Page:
To say much about how things unfold after Ruth and Nik emerge from the mouth of their unwitting saviour would be to spoil some of the more charming and emotional elements of the book; despite the sadness that they both clearly feel at the world that has been lost, they set about creating a new one for themselves, with the bones of the whale which sheltered them as its foundation. There are moments of tension here, of an entirely different kind to the ones which crop up in the awkward moments of Ruth’s previous life, as they struggle to survive their new reality. Sawyer uses cliffhangers to great effect here, cutting away from dramatic, life or death moments in the present to the everyday past, but it never feels like we’re being cheated by being dragged back, not when it’s all so vividly realised and engaging.

The Stranding is nothing less than a triumph – a beautiful story of love, family and friendship, told with real skill and empathy. This is the sort of book I would have no trouble recommending to practically anyone.
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I just didn't click with this book. I liked the sound of it, and thought it would be different, and I would enjoy it .Alas I didn't, glad to see other readers did, and it is probably just me who didn't connect with it.
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I was lucky enough to get a copy of this book on @netgalley on 18 March, but for some reason, I put off reading it for ages. 

A novel set in post-apocalyptic times about a woman who shelters in the mouth of a whale, not a book you’d typically be drawn to? Well, it turns out I was putting off reading what is an exquisite debut and my favourite fiction so far this year.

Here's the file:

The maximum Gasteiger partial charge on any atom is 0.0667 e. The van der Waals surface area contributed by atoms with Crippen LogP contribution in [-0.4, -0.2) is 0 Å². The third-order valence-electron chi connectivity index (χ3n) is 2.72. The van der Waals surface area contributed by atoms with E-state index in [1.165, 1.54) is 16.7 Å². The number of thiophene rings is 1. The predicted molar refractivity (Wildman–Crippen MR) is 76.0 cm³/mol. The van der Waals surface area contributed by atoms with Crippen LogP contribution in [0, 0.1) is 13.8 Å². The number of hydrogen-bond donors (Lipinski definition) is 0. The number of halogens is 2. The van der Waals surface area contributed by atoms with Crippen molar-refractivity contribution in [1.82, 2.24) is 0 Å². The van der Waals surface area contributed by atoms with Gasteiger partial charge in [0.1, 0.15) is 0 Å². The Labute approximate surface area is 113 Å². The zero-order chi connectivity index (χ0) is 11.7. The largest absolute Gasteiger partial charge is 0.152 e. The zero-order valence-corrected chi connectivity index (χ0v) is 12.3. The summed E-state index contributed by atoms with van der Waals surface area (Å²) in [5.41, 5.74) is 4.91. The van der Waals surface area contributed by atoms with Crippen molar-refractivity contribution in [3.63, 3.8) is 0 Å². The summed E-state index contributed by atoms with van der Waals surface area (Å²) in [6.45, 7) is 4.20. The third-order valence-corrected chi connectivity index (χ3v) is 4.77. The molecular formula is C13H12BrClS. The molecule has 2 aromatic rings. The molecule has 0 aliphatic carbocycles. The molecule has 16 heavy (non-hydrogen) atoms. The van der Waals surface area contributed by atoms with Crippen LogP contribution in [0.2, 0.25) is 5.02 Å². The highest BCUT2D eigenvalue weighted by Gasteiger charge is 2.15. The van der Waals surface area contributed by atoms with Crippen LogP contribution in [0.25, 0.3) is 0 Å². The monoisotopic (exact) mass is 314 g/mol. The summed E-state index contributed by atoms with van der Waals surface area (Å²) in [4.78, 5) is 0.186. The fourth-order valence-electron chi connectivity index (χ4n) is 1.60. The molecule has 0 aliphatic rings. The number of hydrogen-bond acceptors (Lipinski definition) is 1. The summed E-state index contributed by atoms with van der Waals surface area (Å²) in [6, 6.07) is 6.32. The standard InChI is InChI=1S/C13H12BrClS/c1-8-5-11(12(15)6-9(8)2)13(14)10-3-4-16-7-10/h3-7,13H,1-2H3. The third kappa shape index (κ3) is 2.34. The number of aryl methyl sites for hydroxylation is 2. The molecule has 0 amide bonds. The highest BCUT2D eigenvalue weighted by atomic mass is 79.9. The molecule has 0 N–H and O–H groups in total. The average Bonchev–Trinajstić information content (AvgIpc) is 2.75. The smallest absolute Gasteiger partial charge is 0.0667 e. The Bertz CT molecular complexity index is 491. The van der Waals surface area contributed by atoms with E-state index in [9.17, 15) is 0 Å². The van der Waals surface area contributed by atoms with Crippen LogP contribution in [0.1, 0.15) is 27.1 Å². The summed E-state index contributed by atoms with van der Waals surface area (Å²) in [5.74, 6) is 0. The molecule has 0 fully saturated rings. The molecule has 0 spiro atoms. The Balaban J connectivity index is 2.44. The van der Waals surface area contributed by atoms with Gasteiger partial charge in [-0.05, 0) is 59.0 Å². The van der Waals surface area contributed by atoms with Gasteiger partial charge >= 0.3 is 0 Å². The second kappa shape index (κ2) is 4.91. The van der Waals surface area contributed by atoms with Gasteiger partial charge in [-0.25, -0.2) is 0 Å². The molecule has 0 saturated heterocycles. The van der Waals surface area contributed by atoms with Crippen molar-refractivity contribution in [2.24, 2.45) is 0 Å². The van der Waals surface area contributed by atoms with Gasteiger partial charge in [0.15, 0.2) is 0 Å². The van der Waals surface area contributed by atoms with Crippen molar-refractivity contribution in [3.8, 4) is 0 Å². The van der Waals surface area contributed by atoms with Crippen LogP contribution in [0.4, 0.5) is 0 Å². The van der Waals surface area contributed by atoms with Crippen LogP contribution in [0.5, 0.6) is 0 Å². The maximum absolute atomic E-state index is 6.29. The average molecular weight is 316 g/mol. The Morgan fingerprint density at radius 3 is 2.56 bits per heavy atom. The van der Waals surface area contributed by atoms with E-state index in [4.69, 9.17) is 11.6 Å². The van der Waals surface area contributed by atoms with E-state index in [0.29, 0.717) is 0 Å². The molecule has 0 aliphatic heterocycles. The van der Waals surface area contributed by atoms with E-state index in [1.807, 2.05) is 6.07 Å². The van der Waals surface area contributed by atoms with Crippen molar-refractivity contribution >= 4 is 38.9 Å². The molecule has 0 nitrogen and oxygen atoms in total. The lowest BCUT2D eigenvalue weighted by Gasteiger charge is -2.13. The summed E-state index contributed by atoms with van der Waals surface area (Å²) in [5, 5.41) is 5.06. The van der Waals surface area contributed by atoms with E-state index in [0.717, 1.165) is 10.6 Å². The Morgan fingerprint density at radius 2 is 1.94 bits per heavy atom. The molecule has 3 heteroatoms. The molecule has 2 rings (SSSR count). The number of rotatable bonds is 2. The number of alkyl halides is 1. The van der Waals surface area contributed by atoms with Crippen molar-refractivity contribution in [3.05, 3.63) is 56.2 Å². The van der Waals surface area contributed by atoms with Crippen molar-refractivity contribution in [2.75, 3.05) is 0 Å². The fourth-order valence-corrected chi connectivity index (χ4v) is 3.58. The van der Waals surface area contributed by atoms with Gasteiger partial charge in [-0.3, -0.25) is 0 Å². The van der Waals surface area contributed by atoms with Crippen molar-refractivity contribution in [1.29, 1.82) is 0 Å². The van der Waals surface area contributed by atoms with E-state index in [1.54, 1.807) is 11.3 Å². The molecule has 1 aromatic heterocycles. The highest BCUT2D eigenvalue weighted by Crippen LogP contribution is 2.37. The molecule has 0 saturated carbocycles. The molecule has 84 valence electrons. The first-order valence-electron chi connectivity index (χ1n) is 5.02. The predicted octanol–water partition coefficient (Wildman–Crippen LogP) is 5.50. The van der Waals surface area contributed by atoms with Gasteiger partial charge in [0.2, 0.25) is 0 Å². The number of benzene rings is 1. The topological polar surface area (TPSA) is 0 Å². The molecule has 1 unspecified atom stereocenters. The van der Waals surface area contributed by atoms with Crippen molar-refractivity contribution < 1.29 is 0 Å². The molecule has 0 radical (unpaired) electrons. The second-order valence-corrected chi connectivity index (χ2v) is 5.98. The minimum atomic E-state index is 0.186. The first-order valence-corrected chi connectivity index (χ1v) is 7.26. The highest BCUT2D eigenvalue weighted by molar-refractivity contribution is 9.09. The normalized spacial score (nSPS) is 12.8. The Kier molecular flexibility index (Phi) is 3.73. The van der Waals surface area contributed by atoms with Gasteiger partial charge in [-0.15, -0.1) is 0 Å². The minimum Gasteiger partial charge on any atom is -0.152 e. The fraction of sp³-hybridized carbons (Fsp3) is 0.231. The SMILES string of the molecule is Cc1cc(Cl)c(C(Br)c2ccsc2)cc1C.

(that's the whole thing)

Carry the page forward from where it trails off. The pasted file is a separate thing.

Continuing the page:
In alternating chapters set in the Before (before a catastrophic apocalyptic event) and After, we get to know Ruth, a woman who, dissatisfied with her life, heads to New Zealand from the UK, deciding to pursue a lifelong passion for whales. 

What happens next (and before), I’d really rather not say, suffice to say that this is an unforgettable book. 

An allegorical tale of darkness into light, survival against the odds, the resilience of humanity, the fragility of life and the planet, a love story for the ages? All of the above. It brought me back to Whale Rider by Witi Ihimaera, and time I spent in NZ and Tonga in 2004 getting up close with humpback whales. It got under my skin pretty much from the first chapter. It’s bleak and hopeful and terrifying and promising and wonderful and cinematic, all at the same time. Suspend your disbelief and allow yourself to become submerged in it.

*The Stranding will be published on 24 June 2021 and is available to pre-order from all good bookshops. Thank you to @netgalley and the publishers @hodderbooks for an advance digital copy of this book. As always, this is an honest review. I’ve already pre-ordered my copy - as soon as I’d finished I ordered it.  5/5 ⭐️
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TL;DR Recommendation:

Loved. This book is all about never settling for anything you don’t love and has a special wee space in my heart.

I told myself that after The End of Men I should really shelf the dystopian books because of *waves arms around* this hell we’re existing in, yet here I am. Glutton for punishment Jen reporting for duty. This is what you’re in for:

✨ The end of the world
✨ A dead whale
✨ Two strangers surviving in said dead whale
✨ Wholesome vibes for a shitty situation

This is the story of two tales – the Ruth from the Before times and the, uh… Ruth in the afters. Our wee Ruthy has a bit of a mundane/shitty life, bouncing from relationship to relationship in the hope of being loved. After landing with a handsome prick, she finally breaks free of his controlling ways (parts of the story got a bit too real for me) and does what everyone should do – run to the other side of the world to save the whales and ignore all the depressing news.

Ignorance is bliss after all.